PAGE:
At three o’clock in the morning somewhere between Auxerre and Lyon on the European Bike Express bus, I dreamed that I had an exclusive interview with Lance Armstrong. Armstrong is the Texan cycling supremo who recovered from advanced testicular cancer to win the Tour de France five times in a row. One condition was imposed: the interview had to be conducted on bicycles. This seemed reasonable. The greatest cyclist since Eddy Merckx could not be expected to sacrifice training time to journalistic chatter. In any case, there was a noble precedent. In the first Tour de France, in 1903, a journalist rode along with the competitors for the first part of the 467-kilometre stage from Paris to Lyon, before heading for the nearest train station and rushing back to Paris with his report. Only two things prevented this from being the high point of my career as a writing cyclist. First, for reasons that remained obscure, the interview was conducted in an English town where the car-centric ‘cycle network’ forced us to push our bikes through a maze of potholed lanes and ‘Cyclists Dismount’ signs. Second, I woke up before Lance could reveal his secret strategy for winning the Tour de France a record sixth time.
The bus deposited me and my wife and our bikes on the outskirts of Valence at 5 a.m. From there, we crossed the Vercors plateau to join the two million spectators and two thousand journalists hoping to witness the three crucial Alpine stages of the 2004 Tour de France. At the finish line of Stage 15, in a sunny ski resort above Villard-de-Lans, remembering the dream, I wonder what the point of an interview would be. A shiny sliver of blue has just darted across the line: Armstrong has won the stage and now leads the Tour de France. Four other logoed sylphs follow close behind, drenched in sweat but already recovering from the effort of crossing the mountains of the Vercors for five hours at 40 kph. The slightly bulkier sylph in pink is Armstrong’s long-time rival, Jan Ullrich. His Tour is now practically over. With only five stages and 600 kilometres to go, a gap of 6 minutes 45 seconds is too big to be bridged. Ullrich turns his bike, spits, and heads for the team bus. In the time it takes to give an interview and a blood sample, Armstrong will appear on a gigantic plastic podium in front of the several thousand excited, disappointed or pleasantly bored spectators spread out on the sun-baked hillside. He will exchange his blue team jersey (‘United States Postal Service presented by Berry Floor’, a Belgian flooring company) for the leader’s maillot jaune. Half an hour later, the last of the 147 riders (198 began the Tour) will haul himself across the finish line while Armstrong’s televised grin beams down from the landscape-eclipsing screen.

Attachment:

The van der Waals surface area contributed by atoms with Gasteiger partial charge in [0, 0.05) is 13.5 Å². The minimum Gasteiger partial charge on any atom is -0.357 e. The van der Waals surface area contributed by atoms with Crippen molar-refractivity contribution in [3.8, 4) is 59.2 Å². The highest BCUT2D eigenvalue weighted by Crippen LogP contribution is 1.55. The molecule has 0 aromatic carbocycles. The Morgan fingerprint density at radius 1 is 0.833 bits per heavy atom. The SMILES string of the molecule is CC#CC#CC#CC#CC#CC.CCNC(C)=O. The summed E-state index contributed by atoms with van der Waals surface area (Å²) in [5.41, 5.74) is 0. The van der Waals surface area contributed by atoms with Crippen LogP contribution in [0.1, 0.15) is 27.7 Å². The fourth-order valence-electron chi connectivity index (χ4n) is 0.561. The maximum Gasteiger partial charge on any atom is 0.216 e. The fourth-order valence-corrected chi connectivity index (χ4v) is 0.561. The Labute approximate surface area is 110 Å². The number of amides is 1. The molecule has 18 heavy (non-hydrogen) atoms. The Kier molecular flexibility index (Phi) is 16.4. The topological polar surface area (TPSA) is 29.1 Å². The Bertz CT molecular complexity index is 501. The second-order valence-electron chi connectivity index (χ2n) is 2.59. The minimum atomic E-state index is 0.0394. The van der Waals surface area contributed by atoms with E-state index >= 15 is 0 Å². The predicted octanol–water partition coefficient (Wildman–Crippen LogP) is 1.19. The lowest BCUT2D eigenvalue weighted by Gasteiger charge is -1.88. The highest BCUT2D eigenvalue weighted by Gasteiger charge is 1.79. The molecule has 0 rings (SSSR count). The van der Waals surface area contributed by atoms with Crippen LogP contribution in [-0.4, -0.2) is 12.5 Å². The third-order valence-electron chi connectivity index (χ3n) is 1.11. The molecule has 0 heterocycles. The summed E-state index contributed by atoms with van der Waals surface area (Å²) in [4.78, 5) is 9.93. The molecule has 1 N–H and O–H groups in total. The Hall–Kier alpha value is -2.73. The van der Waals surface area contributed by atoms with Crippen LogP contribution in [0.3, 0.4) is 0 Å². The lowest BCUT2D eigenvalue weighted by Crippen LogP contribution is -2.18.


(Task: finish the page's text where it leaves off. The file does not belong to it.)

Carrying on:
The best inside information on the Tour is not to be found in a competitor’s words. In The Rider, his 150-page account of a 150-kilometre bike race, the Dutch novelist Tim Krabbé compares the mind of a professional cyclist to a flawless ball-bearing: ‘Its almost perfect lack of surface structure ensures that it strikes nothing that might end up in the white circulation of thought.’ On a long, fast ride, the run-of-the-mill cycling brain can turn the tiniest flaw into a grinding, unignorable obsession: ‘a pounding riff from a song, a bit of long division that starts over and over, a magnified anger at someone’. A rider was once forced to abandon the Tour when a mark on his front tyre became the single focus of his thoughts. Armstrong has long since smoothed away any imperfections. Even the pidgin French he uses in interviews sounds like a lightweight, customised idiom, reduced to essential components, designed to repel the sludge of ambiguities and misperceptions.
We walk beside the riders as they skim through the thinning crowd to their air-conditioned buses. This is the first time I have been close to professional cyclists, apart from the times a whirring blur of colour has passed me on the road. They are a visibly distinct type: small-bodied like jockeys and muscled like acrobats or ballerinas. Even the virtuoso French television coverage of the Tour fails to convey their lightness, just as it never shows the true gradient of a climb. Their faces are familiar from the screen, but the thrill of recognition has a deeper source. These are the ideal shapes that the ordinary cycling body briefly and rarely assumes in the imagination when the bicycle has just been tuned and the rider has yet to notice that the wind is pushing from behind on an imperceptible descent.
Armstrong, predictably, looks different – more compact and pugilistic. A few days later, an expert on France 2 with a freeze-frame monitor and a felt-tip pen will analyse the eerily aerodynamic shape of the Armstrong back. The words bionique, incroyable and extraterrestre are used, hinting at unfair advantages. Why is a nation of alleged Cartesians so troubled by the Man Machine? The TV expert and his colleagues prefer the old-fashioned panache of the boy from deepest Provence, Richard Virenque, who charges up the mountains with his tongue hanging out (and who is now signing autographs from the door of his bus), or the gleeful grimace of little Thomas Voeckler, the Tintinesque hero from Martinique known as ‘le p’tit Blanc’, who has implausibly managed to hang on to the yellow jersey until Armstrong’s victory today.
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[*] by Pierre Ballester and David Walsh (Martinière, 374 pp., €19, June, 2 8467 5130 7).